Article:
KANE v. TRIBOROUGH BRIDGE AND TUNNEL AUTHORITY

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Supreme Court, Appellate Division, Second Department, New York.

Matthew KANE, respondent-appellant, v. TRIBOROUGH BRIDGE AND TUNNEL AUTHORITY, appellant-respondent.

Decided: May 29, 2007

HOWARD MILLER, J.P., WILLIAM F. MASTRO, DAVID S. RITTER, and RUTH C. BALKIN, JJ. Wallace D. Gossett, Brooklyn, N.Y. (Lawrence A. Silver and Regina Regan of counsel), for appellant-respondent. Godosky & Gentile, P.C., New York, N.Y. (Anthony P. Gentile and Brian J. Isaac of counsel), for respondent-appellant.

In an action to recover damages for personal injuries, the defendant Triborough Bridge and Tunnel Authority appeals, by permission, as limited by its brief, from so much of an order of the Supreme Court, Kings County (Steinhardt, J.), dated May 8, 2006, as, upon granting its motion for a mistrial, directed it to pay the plaintiff an attorney's fee in the sum of $50,000, and, sua sponte, directed it to produce its expert witnesses for depositions and to produce certain expert and laboratory reports, and the plaintiff cross-appeals, as limited by his brief, from so much of the order as denied his oral motion to strike the defendant's answer.

ORDERED that on the court's own motion, the plaintiff's notice of cross appeal is treated as an application for leave to cross appeal, and leave to cross-appeal is granted (see CPLR 5701[c] );  and it is further,

ORDERED that the order is modified, on the law, by deleting the provisions thereof directing the defendant to pay the plaintiff an attorney's fee in the sum of $50,000, and to produce its expert witnesses for depositions and to produce certain expert and laboratory reports;  as so modified, the order is affirmed insofar as appealed and cross-appealed from, without costs or disbursements.

After numerous contentious exchanges between the defense counsel and the court, and between the defense counsel and the plaintiff's counsel, the defense counsel moved for a mistrial, arguing that the court was biased against her client and could not provide a fair trial.   The plaintiff, inter alia, opposed such relief, but argued that, if a mistrial were granted, he should be awarded “at least $50,000” in attorney's fees.   The court granted the defendant's application for a mistrial, not based on the ground argued, but based on the conduct of the defense counsel.   Further, the court directed the defendant to pay the plaintiff an attorney's fee in the sum of $50,000, and, sua sponte, directed the defendant to produce its expert witnesses for depositions, and to produce certain expert and laboratory reports.   The defendant appeals and the plaintiff cross-appeals.   We modify.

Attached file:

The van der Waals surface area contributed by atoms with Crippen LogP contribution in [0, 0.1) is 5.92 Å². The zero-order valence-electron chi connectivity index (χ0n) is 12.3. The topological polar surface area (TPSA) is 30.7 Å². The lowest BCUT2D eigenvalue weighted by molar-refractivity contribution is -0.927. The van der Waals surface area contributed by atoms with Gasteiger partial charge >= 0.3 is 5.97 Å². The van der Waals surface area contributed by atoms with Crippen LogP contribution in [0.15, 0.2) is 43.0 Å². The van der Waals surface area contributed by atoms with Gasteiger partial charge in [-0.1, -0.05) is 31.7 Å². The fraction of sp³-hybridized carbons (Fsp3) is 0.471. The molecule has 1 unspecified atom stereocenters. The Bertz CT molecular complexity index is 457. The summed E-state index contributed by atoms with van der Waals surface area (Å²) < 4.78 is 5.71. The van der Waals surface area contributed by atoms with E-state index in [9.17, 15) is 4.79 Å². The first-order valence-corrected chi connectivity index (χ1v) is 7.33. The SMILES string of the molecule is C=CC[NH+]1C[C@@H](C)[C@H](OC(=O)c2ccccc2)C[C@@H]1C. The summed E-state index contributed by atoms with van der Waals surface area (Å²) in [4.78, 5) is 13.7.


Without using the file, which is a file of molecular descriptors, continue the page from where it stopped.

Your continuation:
Contrary to the plaintiff's contention on appeal, the award of an attorney's fee cannot be sustained as a sanction for disclosure violations (see CPLR 3126;  Riley v. ISS Int. Serv. Sys., 304 A.D.2d 637, 757 N.Y.S.2d 593).   Rather, based on the court's statements at trial, it is clear that the award was intended to be the imposition of costs for frivolous conduct within the meaning of 22 NYCRR 130-1.1 (see Yan v. Klein, 35 A.D.3d 729, 826 N.Y.S.2d 669).   However, the record does not establish a procedural and substantive basis for the imposition of such costs.   The court, inter alia, did not provide the defense counsel with notice that it was considering the award of such costs or an opportunity to be heard, and did not identify any conduct it found to be frivolous within the meaning of 22 NYCRR 130-1.1 (see Matter of Vollmar, 34 A.D.3d 825, 823 N.Y.S.2d 909;  Telemark Constr. v. Fleetwood & Assoc., 236 A.D.2d 462, 653 N.Y.S.2d 666;  Scheinert v. Scheinert, 223 A.D.2d 631, 637 N.Y.S.2d 22).   While we do not condone the conduct of the defense counsel, it did not provide a basis for the imposition of such costs.

 The court erred in directing the defendant to produce its expert witnesses for depositions and to produce certain expert and laboratory reports.   A prior order of the court denied such disclosure (see Degliuomini v. Degliuomini, 12 A.D.3d 634, 785 N.Y.S.2d 519;  Post v. Post, 141 A.D.2d 518, 529 N.Y.S.2d 341), and the plaintiff failed to demonstrate an entitlement to such disclosure (see CPLR 3101[d][1];  North Shore Towers Apts. v. Zurich Ins. Co., 262 A.D.2d 468, 691 N.Y.S.2d 327;  232 Broadway Corp. v. New York Prop. Ins. Underwriting Assn., 171 A.D.2d 861, 567 N.Y.S.2d 790;  Marziano v. City of Yonkers, 105 A.D.2d 832, 481 N.Y.S.2d 755).

The parties' remaining contentions are without merit or need not be reached in light of our determination.

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